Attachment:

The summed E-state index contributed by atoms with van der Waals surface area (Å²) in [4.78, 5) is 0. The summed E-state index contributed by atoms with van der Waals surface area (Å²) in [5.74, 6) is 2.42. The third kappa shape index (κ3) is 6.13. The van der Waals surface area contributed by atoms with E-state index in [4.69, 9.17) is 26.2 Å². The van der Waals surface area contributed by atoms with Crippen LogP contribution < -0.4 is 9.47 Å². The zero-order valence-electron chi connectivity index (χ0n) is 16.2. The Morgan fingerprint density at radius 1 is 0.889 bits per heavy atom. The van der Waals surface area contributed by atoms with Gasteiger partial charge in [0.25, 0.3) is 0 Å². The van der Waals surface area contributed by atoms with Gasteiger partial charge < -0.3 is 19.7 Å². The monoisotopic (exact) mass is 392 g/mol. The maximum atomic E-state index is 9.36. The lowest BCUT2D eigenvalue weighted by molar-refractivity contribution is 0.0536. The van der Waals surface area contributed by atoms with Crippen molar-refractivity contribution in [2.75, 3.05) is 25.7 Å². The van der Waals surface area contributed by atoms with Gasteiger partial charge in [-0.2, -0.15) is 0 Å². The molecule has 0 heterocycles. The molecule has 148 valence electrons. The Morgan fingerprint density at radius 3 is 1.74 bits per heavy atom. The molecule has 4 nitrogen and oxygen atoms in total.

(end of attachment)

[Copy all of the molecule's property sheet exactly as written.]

The summed E-state index contributed by atoms with van der Waals surface area (Å²) in [4.78, 5) is 0. The summed E-state index contributed by atoms with van der Waals surface area (Å²) in [5.74, 6) is 2.42. The third kappa shape index (κ3) is 6.13. The van der Waals surface area contributed by atoms with E-state index in [4.69, 9.17) is 26.2 Å². The van der Waals surface area contributed by atoms with Crippen LogP contribution < -0.4 is 9.47 Å². The zero-order valence-electron chi connectivity index (χ0n) is 16.2. The Morgan fingerprint density at radius 1 is 0.889 bits per heavy atom. The van der Waals surface area contributed by atoms with Gasteiger partial charge in [0.25, 0.3) is 0 Å². The van der Waals surface area contributed by atoms with Gasteiger partial charge < -0.3 is 19.7 Å². The monoisotopic (exact) mass is 392 g/mol. The maximum atomic E-state index is 9.36. The lowest BCUT2D eigenvalue weighted by molar-refractivity contribution is 0.0536. The van der Waals surface area contributed by atoms with Crippen molar-refractivity contribution in [2.75, 3.05) is 25.7 Å². The van der Waals surface area contributed by atoms with Gasteiger partial charge in [-0.2, -0.15) is 0 Å². The molecule has 0 heterocycles. The molecule has 148 valence electrons. The Morgan fingerprint density at radius 3 is 1.74 bits per heavy atom. The molecule has 4 nitrogen and oxygen atoms in total.